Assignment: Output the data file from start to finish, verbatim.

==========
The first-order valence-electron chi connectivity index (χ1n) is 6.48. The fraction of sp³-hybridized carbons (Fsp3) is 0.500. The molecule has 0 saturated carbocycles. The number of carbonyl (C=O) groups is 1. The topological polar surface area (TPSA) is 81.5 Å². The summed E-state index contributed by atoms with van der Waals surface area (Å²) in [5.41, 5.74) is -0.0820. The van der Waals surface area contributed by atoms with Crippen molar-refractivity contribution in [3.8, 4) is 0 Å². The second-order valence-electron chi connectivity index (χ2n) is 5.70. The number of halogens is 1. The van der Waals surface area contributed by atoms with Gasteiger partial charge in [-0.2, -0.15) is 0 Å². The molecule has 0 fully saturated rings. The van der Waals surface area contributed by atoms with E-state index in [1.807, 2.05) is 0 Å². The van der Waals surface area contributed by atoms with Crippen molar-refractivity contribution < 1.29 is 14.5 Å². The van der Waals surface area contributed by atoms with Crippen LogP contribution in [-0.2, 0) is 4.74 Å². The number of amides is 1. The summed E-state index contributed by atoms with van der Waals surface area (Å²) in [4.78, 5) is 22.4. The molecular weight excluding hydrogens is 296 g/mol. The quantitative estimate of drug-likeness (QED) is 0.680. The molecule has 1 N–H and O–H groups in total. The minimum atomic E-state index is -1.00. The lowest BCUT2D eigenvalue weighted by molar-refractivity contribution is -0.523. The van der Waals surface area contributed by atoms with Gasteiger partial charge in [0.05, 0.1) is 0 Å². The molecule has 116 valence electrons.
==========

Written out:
The first-order valence-electron chi connectivity index (χ1n) is 6.48. The fraction of sp³-hybridized carbons (Fsp3) is 0.500. The molecule has 0 saturated carbocycles. The number of carbonyl (C=O) groups is 1. The topological polar surface area (TPSA) is 81.5 Å². The summed E-state index contributed by atoms with van der Waals surface area (Å²) in [5.41, 5.74) is -0.0820. The van der Waals surface area contributed by atoms with Crippen molar-refractivity contribution in [3.8, 4) is 0 Å². The second-order valence-electron chi connectivity index (χ2n) is 5.70. The number of halogens is 1. The van der Waals surface area contributed by atoms with Gasteiger partial charge in [-0.2, -0.15) is 0 Å². The molecule has 0 fully saturated rings. The van der Waals surface area contributed by atoms with E-state index in [1.807, 2.05) is 0 Å². The van der Waals surface area contributed by atoms with Crippen molar-refractivity contribution < 1.29 is 14.5 Å². The van der Waals surface area contributed by atoms with Crippen LogP contribution in [-0.2, 0) is 4.74 Å². The number of amides is 1. The summed E-state index contributed by atoms with van der Waals surface area (Å²) in [4.78, 5) is 22.4. The molecular weight excluding hydrogens is 296 g/mol. The quantitative estimate of drug-likeness (QED) is 0.680. The molecule has 1 N–H and O–H groups in total. The minimum atomic E-state index is -1.00. The lowest BCUT2D eigenvalue weighted by molar-refractivity contribution is -0.523. The van der Waals surface area contributed by atoms with Gasteiger partial charge in [0.05, 0.1) is 0 Å². The molecule has 116 valence electrons.